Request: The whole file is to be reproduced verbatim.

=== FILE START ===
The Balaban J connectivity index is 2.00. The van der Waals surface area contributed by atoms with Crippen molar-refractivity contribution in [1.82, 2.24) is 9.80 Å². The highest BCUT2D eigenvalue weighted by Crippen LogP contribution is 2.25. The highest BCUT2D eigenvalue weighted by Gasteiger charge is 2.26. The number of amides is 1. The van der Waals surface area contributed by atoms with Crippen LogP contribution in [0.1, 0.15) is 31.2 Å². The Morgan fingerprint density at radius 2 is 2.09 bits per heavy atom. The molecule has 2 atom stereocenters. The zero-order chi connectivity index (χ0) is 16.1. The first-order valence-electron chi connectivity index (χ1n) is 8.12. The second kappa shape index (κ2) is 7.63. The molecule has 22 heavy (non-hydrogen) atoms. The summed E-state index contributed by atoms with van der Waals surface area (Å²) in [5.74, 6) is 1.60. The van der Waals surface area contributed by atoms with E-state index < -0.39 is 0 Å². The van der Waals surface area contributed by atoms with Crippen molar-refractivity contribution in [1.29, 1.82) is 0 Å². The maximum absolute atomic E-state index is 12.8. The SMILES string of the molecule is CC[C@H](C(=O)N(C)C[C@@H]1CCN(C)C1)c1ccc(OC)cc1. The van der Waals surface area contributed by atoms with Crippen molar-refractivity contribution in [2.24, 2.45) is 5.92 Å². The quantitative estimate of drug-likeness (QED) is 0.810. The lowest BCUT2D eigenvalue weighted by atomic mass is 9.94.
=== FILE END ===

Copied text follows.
The Balaban J connectivity index is 2.00. The van der Waals surface area contributed by atoms with Crippen molar-refractivity contribution in [1.82, 2.24) is 9.80 Å². The highest BCUT2D eigenvalue weighted by Crippen LogP contribution is 2.25. The highest BCUT2D eigenvalue weighted by Gasteiger charge is 2.26. The number of amides is 1. The van der Waals surface area contributed by atoms with Crippen LogP contribution in [0.1, 0.15) is 31.2 Å². The Morgan fingerprint density at radius 2 is 2.09 bits per heavy atom. The molecule has 2 atom stereocenters. The zero-order chi connectivity index (χ0) is 16.1. The first-order valence-electron chi connectivity index (χ1n) is 8.12. The second kappa shape index (κ2) is 7.63. The molecule has 22 heavy (non-hydrogen) atoms. The summed E-state index contributed by atoms with van der Waals surface area (Å²) in [5.74, 6) is 1.60. The van der Waals surface area contributed by atoms with E-state index < -0.39 is 0 Å². The van der Waals surface area contributed by atoms with Crippen molar-refractivity contribution in [1.29, 1.82) is 0 Å². The maximum absolute atomic E-state index is 12.8. The SMILES string of the molecule is CC[C@H](C(=O)N(C)C[C@@H]1CCN(C)C1)c1ccc(OC)cc1. The van der Waals surface area contributed by atoms with Crippen molar-refractivity contribution in [2.24, 2.45) is 5.92 Å². The quantitative estimate of drug-likeness (QED) is 0.810. The lowest BCUT2D eigenvalue weighted by atomic mass is 9.94.